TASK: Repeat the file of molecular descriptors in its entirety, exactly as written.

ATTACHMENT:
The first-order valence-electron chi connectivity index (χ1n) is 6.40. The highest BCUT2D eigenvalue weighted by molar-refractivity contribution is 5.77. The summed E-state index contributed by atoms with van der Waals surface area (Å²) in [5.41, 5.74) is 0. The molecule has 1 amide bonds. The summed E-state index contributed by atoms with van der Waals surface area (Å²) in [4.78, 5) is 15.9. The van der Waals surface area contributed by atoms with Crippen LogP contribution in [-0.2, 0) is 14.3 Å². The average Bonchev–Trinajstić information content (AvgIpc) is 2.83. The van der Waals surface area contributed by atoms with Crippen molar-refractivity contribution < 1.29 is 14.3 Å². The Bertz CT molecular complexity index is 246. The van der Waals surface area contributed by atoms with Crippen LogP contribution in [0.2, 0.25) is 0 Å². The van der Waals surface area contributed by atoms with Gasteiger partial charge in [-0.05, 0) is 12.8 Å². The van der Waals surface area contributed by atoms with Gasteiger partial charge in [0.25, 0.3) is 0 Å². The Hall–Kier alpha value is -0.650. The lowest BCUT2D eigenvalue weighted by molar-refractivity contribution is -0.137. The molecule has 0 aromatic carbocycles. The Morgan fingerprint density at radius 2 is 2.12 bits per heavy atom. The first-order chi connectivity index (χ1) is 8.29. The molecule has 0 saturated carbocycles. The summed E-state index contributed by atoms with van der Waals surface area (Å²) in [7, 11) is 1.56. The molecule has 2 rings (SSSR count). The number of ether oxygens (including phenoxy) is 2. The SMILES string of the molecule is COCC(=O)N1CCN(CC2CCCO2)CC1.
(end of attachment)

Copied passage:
The first-order valence-electron chi connectivity index (χ1n) is 6.40. The highest BCUT2D eigenvalue weighted by molar-refractivity contribution is 5.77. The summed E-state index contributed by atoms with van der Waals surface area (Å²) in [5.41, 5.74) is 0. The molecule has 1 amide bonds. The summed E-state index contributed by atoms with van der Waals surface area (Å²) in [4.78, 5) is 15.9. The van der Waals surface area contributed by atoms with Crippen LogP contribution in [-0.2, 0) is 14.3 Å². The average Bonchev–Trinajstić information content (AvgIpc) is 2.83. The van der Waals surface area contributed by atoms with Crippen molar-refractivity contribution < 1.29 is 14.3 Å². The Bertz CT molecular complexity index is 246. The van der Waals surface area contributed by atoms with Crippen LogP contribution in [0.2, 0.25) is 0 Å². The van der Waals surface area contributed by atoms with Gasteiger partial charge in [-0.05, 0) is 12.8 Å². The van der Waals surface area contributed by atoms with Gasteiger partial charge in [0.25, 0.3) is 0 Å². The Hall–Kier alpha value is -0.650. The lowest BCUT2D eigenvalue weighted by molar-refractivity contribution is -0.137. The molecule has 0 aromatic carbocycles. The Morgan fingerprint density at radius 2 is 2.12 bits per heavy atom. The first-order chi connectivity index (χ1) is 8.29. The molecule has 0 saturated carbocycles. The summed E-state index contributed by atoms with van der Waals surface area (Å²) in [7, 11) is 1.56. The molecule has 2 rings (SSSR count). The number of ether oxygens (including phenoxy) is 2. The SMILES string of the molecule is COCC(=O)N1CCN(CC2CCCO2)CC1.